Programming in a high-level language is an efficient way to develop enterprise applications, as it hides the low-level details of the computer from the developer. They deal with abstract concepts, such as variables, objects, arrays and locks. This paper consists of the investigation of the internal operation of the .NET Framework.
The .NET framework realises event handling using the publisher-subscriber pattern, with delegates. Event handling is often used during software development, as it is integral part of every enterprise application and user interface. Using event handling without caution can lead to errors which are difficult to detect, for example memory leaks, if the developer didn’t handle the objects’ lifecycle carefully, and the object is left subscribed to an event. This kind of mistake is not hard to make as the lifecycle of an object in a managed environment is hard to follow. The probability of making such mistakes and the amount of the invested work could be significantly decreased by a mechanism, which automatically unsubscribes objects from events, when they are not used anymore. Unfortunately such a mechanism doesn’t really exist, more specifically existing solutions work under specific circumstances only.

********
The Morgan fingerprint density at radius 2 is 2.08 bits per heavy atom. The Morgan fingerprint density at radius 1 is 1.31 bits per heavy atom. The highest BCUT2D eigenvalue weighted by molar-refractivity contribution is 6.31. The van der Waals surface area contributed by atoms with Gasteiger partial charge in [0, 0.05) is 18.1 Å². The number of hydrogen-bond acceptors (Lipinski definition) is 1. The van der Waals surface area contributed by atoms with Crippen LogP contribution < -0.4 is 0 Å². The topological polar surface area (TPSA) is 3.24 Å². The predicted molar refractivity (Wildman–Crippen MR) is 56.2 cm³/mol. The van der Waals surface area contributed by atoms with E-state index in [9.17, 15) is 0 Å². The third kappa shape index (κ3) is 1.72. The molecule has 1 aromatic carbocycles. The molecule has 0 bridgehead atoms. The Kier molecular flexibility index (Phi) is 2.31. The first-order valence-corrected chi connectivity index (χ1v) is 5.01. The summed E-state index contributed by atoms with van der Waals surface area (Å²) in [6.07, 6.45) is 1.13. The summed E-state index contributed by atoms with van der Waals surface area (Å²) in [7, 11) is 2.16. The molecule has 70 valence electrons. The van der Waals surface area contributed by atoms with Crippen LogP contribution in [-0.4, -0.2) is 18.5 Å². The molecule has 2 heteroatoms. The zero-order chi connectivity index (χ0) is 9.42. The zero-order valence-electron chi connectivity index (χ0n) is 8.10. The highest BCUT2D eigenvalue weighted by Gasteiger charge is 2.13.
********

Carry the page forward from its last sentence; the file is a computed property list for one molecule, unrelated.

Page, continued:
This thesis consists of the development of a library, which uses weak references to prevent memory leaks, introduces the concept of weak delegates, and handles automatic unsubscribtion as well. This solution doesn’t need to prepare the publisher for weak event handling, and operates on every single type of delegates generally – unlike existing methods.
During the designing process I examine the behaviour of the delegates, and some built-in functions which operate on delegates. I make an implementation featuring the dynamic framework, genericty, and runtime code emitting one by one. Finally I compare all the implementations using tests and measurements, and present the usage of the best solution in an example application.
My goals are to solve the problem of weak event handling in an efficient way, and to make a library which I would personally find useful in my future development work.